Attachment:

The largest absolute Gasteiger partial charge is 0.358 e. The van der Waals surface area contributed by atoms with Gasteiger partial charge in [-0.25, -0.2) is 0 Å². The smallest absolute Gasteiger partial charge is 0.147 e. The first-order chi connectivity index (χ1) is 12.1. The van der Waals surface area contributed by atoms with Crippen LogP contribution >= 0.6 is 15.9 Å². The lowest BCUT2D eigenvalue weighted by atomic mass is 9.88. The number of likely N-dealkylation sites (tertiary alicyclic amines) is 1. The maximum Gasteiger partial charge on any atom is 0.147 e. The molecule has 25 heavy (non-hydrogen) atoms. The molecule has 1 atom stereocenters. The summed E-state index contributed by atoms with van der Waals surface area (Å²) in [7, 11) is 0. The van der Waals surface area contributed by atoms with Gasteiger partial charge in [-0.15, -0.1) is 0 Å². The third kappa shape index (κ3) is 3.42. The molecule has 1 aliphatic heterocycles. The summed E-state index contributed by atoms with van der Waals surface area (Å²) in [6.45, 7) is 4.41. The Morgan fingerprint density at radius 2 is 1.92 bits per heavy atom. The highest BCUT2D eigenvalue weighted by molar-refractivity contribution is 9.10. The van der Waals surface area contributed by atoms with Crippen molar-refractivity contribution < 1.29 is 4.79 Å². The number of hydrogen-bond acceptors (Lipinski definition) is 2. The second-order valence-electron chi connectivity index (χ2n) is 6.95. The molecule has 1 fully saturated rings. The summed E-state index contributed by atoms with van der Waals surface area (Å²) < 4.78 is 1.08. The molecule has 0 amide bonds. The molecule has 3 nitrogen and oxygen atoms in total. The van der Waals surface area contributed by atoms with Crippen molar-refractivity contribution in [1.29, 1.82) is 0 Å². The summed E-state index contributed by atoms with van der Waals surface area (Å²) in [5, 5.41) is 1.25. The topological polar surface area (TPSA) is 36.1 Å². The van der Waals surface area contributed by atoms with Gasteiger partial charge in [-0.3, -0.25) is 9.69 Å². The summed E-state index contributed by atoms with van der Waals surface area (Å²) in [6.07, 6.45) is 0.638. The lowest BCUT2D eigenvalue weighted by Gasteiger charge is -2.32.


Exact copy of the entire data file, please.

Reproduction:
The largest absolute Gasteiger partial charge is 0.358 e. The van der Waals surface area contributed by atoms with Gasteiger partial charge in [-0.25, -0.2) is 0 Å². The smallest absolute Gasteiger partial charge is 0.147 e. The first-order chi connectivity index (χ1) is 12.1. The van der Waals surface area contributed by atoms with Crippen LogP contribution >= 0.6 is 15.9 Å². The lowest BCUT2D eigenvalue weighted by atomic mass is 9.88. The number of likely N-dealkylation sites (tertiary alicyclic amines) is 1. The maximum Gasteiger partial charge on any atom is 0.147 e. The molecule has 25 heavy (non-hydrogen) atoms. The molecule has 1 atom stereocenters. The summed E-state index contributed by atoms with van der Waals surface area (Å²) in [7, 11) is 0. The van der Waals surface area contributed by atoms with Gasteiger partial charge in [-0.15, -0.1) is 0 Å². The third kappa shape index (κ3) is 3.42. The molecule has 1 aliphatic heterocycles. The summed E-state index contributed by atoms with van der Waals surface area (Å²) in [6.45, 7) is 4.41. The Morgan fingerprint density at radius 2 is 1.92 bits per heavy atom. The highest BCUT2D eigenvalue weighted by molar-refractivity contribution is 9.10. The van der Waals surface area contributed by atoms with Crippen molar-refractivity contribution < 1.29 is 4.79 Å². The number of hydrogen-bond acceptors (Lipinski definition) is 2. The second-order valence-electron chi connectivity index (χ2n) is 6.95. The molecule has 1 fully saturated rings. The summed E-state index contributed by atoms with van der Waals surface area (Å²) < 4.78 is 1.08. The molecule has 0 amide bonds. The molecule has 3 nitrogen and oxygen atoms in total. The van der Waals surface area contributed by atoms with Crippen molar-refractivity contribution in [1.29, 1.82) is 0 Å². The summed E-state index contributed by atoms with van der Waals surface area (Å²) in [5, 5.41) is 1.25. The topological polar surface area (TPSA) is 36.1 Å². The van der Waals surface area contributed by atoms with Gasteiger partial charge in [-0.3, -0.25) is 9.69 Å². The summed E-state index contributed by atoms with van der Waals surface area (Å²) in [6.07, 6.45) is 0.638. The lowest BCUT2D eigenvalue weighted by Gasteiger charge is -2.32.